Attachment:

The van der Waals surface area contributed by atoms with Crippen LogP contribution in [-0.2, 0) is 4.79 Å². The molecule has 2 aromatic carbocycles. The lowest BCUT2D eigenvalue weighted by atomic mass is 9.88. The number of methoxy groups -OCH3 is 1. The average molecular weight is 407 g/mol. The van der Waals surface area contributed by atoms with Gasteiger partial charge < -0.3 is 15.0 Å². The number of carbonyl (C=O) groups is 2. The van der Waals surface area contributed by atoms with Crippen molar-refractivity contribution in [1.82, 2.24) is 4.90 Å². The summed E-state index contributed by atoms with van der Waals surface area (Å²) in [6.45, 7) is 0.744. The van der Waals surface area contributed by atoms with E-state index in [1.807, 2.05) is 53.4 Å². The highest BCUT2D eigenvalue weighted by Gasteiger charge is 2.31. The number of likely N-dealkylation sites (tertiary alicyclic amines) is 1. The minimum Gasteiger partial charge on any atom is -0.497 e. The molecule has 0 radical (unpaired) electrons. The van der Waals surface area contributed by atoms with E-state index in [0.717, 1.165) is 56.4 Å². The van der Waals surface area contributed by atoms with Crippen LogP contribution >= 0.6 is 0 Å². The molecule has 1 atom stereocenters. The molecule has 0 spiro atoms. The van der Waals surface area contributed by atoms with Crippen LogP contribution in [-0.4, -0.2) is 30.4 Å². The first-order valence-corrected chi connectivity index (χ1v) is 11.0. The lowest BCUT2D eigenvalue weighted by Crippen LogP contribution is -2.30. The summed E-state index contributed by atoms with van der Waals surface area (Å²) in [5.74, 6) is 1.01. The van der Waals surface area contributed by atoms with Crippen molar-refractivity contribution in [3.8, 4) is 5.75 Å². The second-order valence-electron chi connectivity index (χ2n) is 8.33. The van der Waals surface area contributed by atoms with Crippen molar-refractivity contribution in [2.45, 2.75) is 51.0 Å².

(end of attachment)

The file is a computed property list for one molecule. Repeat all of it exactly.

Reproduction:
The van der Waals surface area contributed by atoms with Crippen LogP contribution in [-0.2, 0) is 4.79 Å². The molecule has 2 aromatic carbocycles. The lowest BCUT2D eigenvalue weighted by atomic mass is 9.88. The number of methoxy groups -OCH3 is 1. The average molecular weight is 407 g/mol. The van der Waals surface area contributed by atoms with Gasteiger partial charge < -0.3 is 15.0 Å². The number of carbonyl (C=O) groups is 2. The van der Waals surface area contributed by atoms with Crippen molar-refractivity contribution in [1.82, 2.24) is 4.90 Å². The summed E-state index contributed by atoms with van der Waals surface area (Å²) in [6.45, 7) is 0.744. The van der Waals surface area contributed by atoms with E-state index in [1.807, 2.05) is 53.4 Å². The highest BCUT2D eigenvalue weighted by Gasteiger charge is 2.31. The number of likely N-dealkylation sites (tertiary alicyclic amines) is 1. The minimum Gasteiger partial charge on any atom is -0.497 e. The molecule has 0 radical (unpaired) electrons. The van der Waals surface area contributed by atoms with E-state index in [0.717, 1.165) is 56.4 Å². The van der Waals surface area contributed by atoms with Crippen LogP contribution >= 0.6 is 0 Å². The molecule has 1 atom stereocenters. The molecule has 0 spiro atoms. The van der Waals surface area contributed by atoms with Crippen LogP contribution in [-0.4, -0.2) is 30.4 Å². The first-order valence-corrected chi connectivity index (χ1v) is 11.0. The lowest BCUT2D eigenvalue weighted by Crippen LogP contribution is -2.30. The summed E-state index contributed by atoms with van der Waals surface area (Å²) in [5.74, 6) is 1.01. The van der Waals surface area contributed by atoms with Crippen molar-refractivity contribution in [3.8, 4) is 5.75 Å². The second-order valence-electron chi connectivity index (χ2n) is 8.33. The van der Waals surface area contributed by atoms with Crippen molar-refractivity contribution in [2.45, 2.75) is 51.0 Å².